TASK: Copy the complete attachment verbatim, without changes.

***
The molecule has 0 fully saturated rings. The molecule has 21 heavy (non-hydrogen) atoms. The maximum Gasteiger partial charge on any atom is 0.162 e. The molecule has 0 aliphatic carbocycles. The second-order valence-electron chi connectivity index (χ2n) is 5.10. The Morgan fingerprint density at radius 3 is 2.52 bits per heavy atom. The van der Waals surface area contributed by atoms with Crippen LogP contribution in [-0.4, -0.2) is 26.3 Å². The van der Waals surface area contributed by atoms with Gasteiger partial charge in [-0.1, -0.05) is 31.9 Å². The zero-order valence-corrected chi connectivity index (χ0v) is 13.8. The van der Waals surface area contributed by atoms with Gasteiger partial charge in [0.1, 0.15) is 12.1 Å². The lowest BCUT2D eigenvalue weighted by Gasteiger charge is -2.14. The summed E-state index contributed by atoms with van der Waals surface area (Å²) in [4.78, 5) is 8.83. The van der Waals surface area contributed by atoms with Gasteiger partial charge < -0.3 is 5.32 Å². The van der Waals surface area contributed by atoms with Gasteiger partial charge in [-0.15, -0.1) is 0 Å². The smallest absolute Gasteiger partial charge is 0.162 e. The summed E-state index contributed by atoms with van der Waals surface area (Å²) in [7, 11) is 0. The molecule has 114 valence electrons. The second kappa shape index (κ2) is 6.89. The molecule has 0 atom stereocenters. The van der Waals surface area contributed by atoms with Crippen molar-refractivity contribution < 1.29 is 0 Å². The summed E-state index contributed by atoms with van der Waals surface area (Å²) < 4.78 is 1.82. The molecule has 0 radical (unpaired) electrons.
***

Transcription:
The molecule has 0 fully saturated rings. The molecule has 21 heavy (non-hydrogen) atoms. The maximum Gasteiger partial charge on any atom is 0.162 e. The molecule has 0 aliphatic carbocycles. The second-order valence-electron chi connectivity index (χ2n) is 5.10. The Morgan fingerprint density at radius 3 is 2.52 bits per heavy atom. The van der Waals surface area contributed by atoms with Crippen LogP contribution in [-0.4, -0.2) is 26.3 Å². The van der Waals surface area contributed by atoms with Gasteiger partial charge in [-0.1, -0.05) is 31.9 Å². The zero-order valence-corrected chi connectivity index (χ0v) is 13.8. The van der Waals surface area contributed by atoms with Gasteiger partial charge in [0.1, 0.15) is 12.1 Å². The lowest BCUT2D eigenvalue weighted by Gasteiger charge is -2.14. The summed E-state index contributed by atoms with van der Waals surface area (Å²) in [4.78, 5) is 8.83. The van der Waals surface area contributed by atoms with Gasteiger partial charge < -0.3 is 5.32 Å². The van der Waals surface area contributed by atoms with Gasteiger partial charge in [-0.15, -0.1) is 0 Å². The smallest absolute Gasteiger partial charge is 0.162 e. The summed E-state index contributed by atoms with van der Waals surface area (Å²) in [7, 11) is 0. The molecule has 114 valence electrons. The second kappa shape index (κ2) is 6.89. The molecule has 0 atom stereocenters. The van der Waals surface area contributed by atoms with Crippen molar-refractivity contribution < 1.29 is 0 Å². The summed E-state index contributed by atoms with van der Waals surface area (Å²) < 4.78 is 1.82. The molecule has 0 radical (unpaired) electrons.